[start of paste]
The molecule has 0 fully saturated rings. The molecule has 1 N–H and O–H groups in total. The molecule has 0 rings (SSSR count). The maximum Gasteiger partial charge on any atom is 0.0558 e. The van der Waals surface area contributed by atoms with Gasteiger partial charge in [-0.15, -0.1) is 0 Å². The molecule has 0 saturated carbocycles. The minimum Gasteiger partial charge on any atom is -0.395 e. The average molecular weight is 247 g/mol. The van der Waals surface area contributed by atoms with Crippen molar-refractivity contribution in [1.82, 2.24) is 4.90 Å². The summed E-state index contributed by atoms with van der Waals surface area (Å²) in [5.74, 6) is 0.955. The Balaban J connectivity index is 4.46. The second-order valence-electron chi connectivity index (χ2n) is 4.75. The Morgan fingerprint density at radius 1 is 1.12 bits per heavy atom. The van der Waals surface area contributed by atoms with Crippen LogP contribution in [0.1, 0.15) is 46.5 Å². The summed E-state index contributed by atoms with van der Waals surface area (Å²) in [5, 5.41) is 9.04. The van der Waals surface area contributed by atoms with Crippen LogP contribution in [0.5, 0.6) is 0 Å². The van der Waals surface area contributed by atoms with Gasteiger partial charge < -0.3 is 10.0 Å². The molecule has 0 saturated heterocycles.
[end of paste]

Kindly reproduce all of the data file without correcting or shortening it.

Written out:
The molecule has 0 fully saturated rings. The molecule has 1 N–H and O–H groups in total. The molecule has 0 rings (SSSR count). The maximum Gasteiger partial charge on any atom is 0.0558 e. The van der Waals surface area contributed by atoms with Gasteiger partial charge in [-0.15, -0.1) is 0 Å². The molecule has 0 saturated carbocycles. The minimum Gasteiger partial charge on any atom is -0.395 e. The average molecular weight is 247 g/mol. The van der Waals surface area contributed by atoms with Crippen molar-refractivity contribution in [1.82, 2.24) is 4.90 Å². The summed E-state index contributed by atoms with van der Waals surface area (Å²) in [5.74, 6) is 0.955. The Balaban J connectivity index is 4.46. The second-order valence-electron chi connectivity index (χ2n) is 4.75. The Morgan fingerprint density at radius 1 is 1.12 bits per heavy atom. The van der Waals surface area contributed by atoms with Crippen LogP contribution in [0.1, 0.15) is 46.5 Å². The summed E-state index contributed by atoms with van der Waals surface area (Å²) in [5, 5.41) is 9.04. The van der Waals surface area contributed by atoms with Crippen LogP contribution in [0.5, 0.6) is 0 Å². The van der Waals surface area contributed by atoms with Gasteiger partial charge < -0.3 is 10.0 Å². The molecule has 0 saturated heterocycles.